The double standard is striking, given that Western media have devoted strenuous efforts over the past year to anointing a "previously unknown backbencher" as president of Venezuela. The attacks on Parra comes amid threats of U.S. sanctions against him and other opposition politicians who broke with Guaidó. The blatant imperial blackmail recalls similar U.S. threats reportedly issued against opposition presidential candidate Henri Falcón, who defied the opposition's 2018 electoral boycott that paved the way for the current coup efforts.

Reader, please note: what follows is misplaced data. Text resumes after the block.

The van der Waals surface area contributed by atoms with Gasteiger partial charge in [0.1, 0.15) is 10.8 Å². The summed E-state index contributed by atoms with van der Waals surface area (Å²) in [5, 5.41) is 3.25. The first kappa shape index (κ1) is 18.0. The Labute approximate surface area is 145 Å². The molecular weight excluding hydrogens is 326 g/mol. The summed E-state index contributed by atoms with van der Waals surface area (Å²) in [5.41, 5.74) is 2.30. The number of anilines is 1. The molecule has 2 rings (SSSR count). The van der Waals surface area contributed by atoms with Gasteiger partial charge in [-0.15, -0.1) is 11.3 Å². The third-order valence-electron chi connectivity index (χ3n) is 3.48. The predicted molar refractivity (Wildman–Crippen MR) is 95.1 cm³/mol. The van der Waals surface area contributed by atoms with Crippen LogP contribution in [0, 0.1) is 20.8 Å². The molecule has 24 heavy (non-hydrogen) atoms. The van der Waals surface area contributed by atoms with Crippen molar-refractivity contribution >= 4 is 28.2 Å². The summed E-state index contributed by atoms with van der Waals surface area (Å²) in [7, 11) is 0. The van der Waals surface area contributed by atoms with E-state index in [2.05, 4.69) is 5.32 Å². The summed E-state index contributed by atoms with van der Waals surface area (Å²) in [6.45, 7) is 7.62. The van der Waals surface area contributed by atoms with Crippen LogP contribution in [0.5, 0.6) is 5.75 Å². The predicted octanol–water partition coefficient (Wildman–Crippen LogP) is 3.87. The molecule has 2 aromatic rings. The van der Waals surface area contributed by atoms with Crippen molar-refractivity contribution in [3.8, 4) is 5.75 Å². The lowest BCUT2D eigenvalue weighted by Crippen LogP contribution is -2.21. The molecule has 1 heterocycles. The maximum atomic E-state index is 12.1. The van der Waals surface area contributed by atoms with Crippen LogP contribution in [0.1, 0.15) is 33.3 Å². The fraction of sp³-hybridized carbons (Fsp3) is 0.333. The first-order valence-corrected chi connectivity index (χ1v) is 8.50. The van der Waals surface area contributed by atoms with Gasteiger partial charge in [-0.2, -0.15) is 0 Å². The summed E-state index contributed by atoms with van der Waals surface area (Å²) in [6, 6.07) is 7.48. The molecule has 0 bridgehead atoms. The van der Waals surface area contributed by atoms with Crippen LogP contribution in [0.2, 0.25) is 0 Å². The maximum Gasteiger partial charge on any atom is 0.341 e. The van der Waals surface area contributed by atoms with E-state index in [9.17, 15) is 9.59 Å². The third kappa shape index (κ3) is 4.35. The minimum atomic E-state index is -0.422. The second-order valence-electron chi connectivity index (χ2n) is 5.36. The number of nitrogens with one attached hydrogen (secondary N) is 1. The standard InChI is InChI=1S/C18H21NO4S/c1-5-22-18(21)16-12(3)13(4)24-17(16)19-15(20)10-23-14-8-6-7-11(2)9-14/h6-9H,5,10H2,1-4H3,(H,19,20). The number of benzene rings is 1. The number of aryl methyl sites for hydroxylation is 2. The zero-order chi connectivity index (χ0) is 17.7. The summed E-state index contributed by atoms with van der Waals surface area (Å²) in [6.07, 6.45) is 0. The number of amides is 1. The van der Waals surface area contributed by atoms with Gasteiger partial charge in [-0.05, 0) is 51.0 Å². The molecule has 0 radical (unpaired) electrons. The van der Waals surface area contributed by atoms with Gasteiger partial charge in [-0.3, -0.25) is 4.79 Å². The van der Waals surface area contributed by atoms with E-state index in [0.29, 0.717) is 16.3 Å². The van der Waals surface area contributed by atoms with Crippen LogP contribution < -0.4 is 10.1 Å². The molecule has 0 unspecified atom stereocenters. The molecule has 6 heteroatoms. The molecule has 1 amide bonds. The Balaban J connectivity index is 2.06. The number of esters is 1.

Corporate journalists' discouragement over Guaidó's failures (FAIR.org, 7/23/19) is becoming ever more pronounced (e.g., Reuters, 12/3/19; Washington Post, 12/17/19; New York Times, 1/6/20). But at the end of the day, they have simply invested too much in this smooth, technocratic figure to fundamentally fault him, let alone actually question the imperial regime-change machinery that produced him and his elite coterie.